Just eight square miles in size, the Japanese island of Iwo Jima lies some 750 miles due south of Tokyo. Following a preparatory air and naval bombardment which lasted for many weeks, it was there, on the morning of Monday, 19 February 1945, that US Marines launched Operation Detachment, their aim being the capture of the entire island and the three airfields that had been constructed on it. The Japanese defenders, however, were prepared.
The enemy garrison had heavily fortified Iwo Jima with a network of bunkers, caves and dugouts, hidden artillery positions and more than ten miles of underground tunnels that proved difficult to locate and destroy. The following thirty-six days saw some of the bloodiest fighting of the Pacific Campaign, resulting in more than 26,000 American casualties, including 6,800 dead. Of the 21,000 Japanese soldiers on Iwo Jima at the beginning of the assault, only 216 were taken prisoner during the battle.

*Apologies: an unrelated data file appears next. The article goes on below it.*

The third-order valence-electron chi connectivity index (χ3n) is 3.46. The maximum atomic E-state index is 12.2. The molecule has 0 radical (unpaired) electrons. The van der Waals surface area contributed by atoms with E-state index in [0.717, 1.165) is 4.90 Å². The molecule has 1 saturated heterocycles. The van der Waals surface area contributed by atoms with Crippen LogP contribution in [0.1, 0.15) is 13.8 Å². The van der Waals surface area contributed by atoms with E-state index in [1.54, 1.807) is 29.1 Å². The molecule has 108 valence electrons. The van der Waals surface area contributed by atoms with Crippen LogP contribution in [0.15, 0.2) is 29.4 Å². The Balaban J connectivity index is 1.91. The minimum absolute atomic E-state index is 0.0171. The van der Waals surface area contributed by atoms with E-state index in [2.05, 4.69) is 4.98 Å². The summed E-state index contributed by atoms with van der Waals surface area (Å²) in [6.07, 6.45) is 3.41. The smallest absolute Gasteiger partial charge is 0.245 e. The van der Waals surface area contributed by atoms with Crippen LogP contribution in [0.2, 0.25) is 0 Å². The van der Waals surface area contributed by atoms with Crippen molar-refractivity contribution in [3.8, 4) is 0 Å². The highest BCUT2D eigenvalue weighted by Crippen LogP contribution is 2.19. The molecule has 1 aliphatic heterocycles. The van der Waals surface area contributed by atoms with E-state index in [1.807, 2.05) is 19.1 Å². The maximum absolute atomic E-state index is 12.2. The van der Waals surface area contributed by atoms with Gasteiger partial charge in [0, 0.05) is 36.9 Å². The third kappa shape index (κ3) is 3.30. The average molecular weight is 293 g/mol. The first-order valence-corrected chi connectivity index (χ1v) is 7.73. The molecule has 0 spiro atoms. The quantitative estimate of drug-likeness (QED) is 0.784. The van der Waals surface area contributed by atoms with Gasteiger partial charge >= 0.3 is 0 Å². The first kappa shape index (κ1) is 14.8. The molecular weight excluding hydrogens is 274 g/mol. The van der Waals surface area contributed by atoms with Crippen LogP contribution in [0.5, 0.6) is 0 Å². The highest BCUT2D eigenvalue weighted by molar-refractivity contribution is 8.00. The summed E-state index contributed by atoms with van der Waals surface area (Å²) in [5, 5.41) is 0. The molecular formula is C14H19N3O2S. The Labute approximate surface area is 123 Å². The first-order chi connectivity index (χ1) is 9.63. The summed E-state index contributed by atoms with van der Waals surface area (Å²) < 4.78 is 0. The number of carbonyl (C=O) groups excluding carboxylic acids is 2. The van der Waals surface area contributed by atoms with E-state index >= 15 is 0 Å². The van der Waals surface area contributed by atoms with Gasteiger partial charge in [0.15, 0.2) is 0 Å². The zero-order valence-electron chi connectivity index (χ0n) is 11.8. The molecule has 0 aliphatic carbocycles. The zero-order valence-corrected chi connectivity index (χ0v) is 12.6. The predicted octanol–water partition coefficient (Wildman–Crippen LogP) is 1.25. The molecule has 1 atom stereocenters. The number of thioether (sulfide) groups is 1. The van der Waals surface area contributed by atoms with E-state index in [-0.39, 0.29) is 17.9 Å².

The capture of Iwo Jima, revealed here through a remarkable collection of archive images, was declared complete on the morning of 26 March 1945. The battle also resulted in one of the most iconic images to emerge from the Second World War-the raising of the American flag on the summit of Mount Suribachi.